Our award-winning authors of our Top Notch course, Joan Saslow and Allen Ascher, believe that: “English is a life skill for people all over the world, who use it as a lingua franca to function in business, study and travel.” So whether they are workers, students or tourists, in order for these people to get the most out of their experiences, companies, governments and official organisations are often encouraged to use “plain English” in their communications.

The preference for plain English stems from the desire for communication to be clear and concise. This not only helps native English speakers to understand things better, but it also means that those learning English have access to clearer vocabulary. Plain English is free of jargon, “legalese” and using complicated words for the sake of it. There is even a UK organisation, Plain English, that helps companies and organisations edit and rewrite their documents so that they are expressed in simple, plain English.

We take a look at some examples where plain English is being encouraged to help English speakers and learners understand things more easily…

  • Stony Brook University in New York State has been helping technology start-up experts talk in plain English about what they do. With technologies in use all over the world, it is important that non-scientists or those with a limited knowledge of technology can understand why these products and services should matter to them. The university’s journalism school helps the attendees distil difficult concepts into plain language for customers and the media so they can understand them better. Not only is this a benefit for consumers but start-up companies will also be able to reach more potential customers and investors.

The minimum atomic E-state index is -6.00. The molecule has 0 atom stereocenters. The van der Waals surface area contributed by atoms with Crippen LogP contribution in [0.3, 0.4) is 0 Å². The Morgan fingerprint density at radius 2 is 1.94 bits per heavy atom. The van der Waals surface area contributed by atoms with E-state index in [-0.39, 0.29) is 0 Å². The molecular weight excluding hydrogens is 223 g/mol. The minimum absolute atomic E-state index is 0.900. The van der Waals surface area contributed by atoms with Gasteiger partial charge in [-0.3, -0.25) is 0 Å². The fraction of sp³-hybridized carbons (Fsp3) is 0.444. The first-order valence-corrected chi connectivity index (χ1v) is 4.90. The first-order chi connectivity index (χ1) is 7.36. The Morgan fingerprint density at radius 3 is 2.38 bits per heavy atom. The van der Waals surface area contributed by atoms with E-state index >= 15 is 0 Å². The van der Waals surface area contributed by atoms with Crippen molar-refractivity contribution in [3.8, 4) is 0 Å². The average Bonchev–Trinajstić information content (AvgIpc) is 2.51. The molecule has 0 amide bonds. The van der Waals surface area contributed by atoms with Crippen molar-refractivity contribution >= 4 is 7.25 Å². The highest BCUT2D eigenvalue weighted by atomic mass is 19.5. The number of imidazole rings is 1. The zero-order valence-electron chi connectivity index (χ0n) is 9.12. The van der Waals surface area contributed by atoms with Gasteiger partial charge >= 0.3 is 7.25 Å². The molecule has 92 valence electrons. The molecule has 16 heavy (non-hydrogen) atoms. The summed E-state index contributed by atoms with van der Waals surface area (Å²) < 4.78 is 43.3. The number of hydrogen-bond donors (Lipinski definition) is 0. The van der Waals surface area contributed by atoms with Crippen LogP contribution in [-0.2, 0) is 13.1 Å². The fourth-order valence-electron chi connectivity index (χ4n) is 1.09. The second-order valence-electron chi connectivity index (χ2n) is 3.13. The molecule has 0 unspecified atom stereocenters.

• In the UK, rail passengers can claim compensation for journeys that have been delayed by more than 30 minutes. To help them do this, train companies have been ordered to explain the claims process to customers using plain English. The Office of Rail and Road said the information given to passengers “needs to be better and the process must be clearer”. It is hoped that the use of plain English will mean that more passengers realise they can claim their money back – and understand how to do it.
  • In India, there was a recent call to use plain English in news reporting after a journalist wrote this about the UK’s vote to leave the EU: “The scale of unknowable consequences that the United Kingdom has brought upon itself – and the rest of the world – with the vote in the referendum to leave the European Union was best gauged by the relative sobriety with which one of the Leave camp’s most voluble campaigners reacted.” So more readers can understand the articles, shorter sentences have also been called for.
  • Presidential candidate Donald Trump is often clear about his views but was recently blasted for using too much jargon in an advert for a sales manager at his golf resort in Scotland. The ad for the £65,000 a year position tells candidates: “You will provide leadership to the resort’s reactive and proactive sales channels, ensuring all activity is aligned to the resort’s goals and objectives.” The successful candidate will need to “lead and inspire sales and marketing ambassadors to achieve all revenue goals” and “take a proactive approach to leadership”. Steve Jenner from Plain English described the advert as a “prime piece of tripe”.
  • In Scotland, a professor claims that the use of plain English in reporting DNA results will help prevent miscarriages of justice. Forensic expert Professor Sue Black from Dundee has played a key role in creating a new series of guides that aim to ensure science is simplified for the legal profession, the victims, the accused, the families and, vitally, the jurors. To help her write the new guides, a mock trial was set up where people on the jury were asked how they needed certain results and situations clearly explained to them.

Have you seen examples of English where too much jargon has been used? Or have you read a complicated sentence that doesn’t appear to make any sense? Tell us about it in the comments section below…

In this article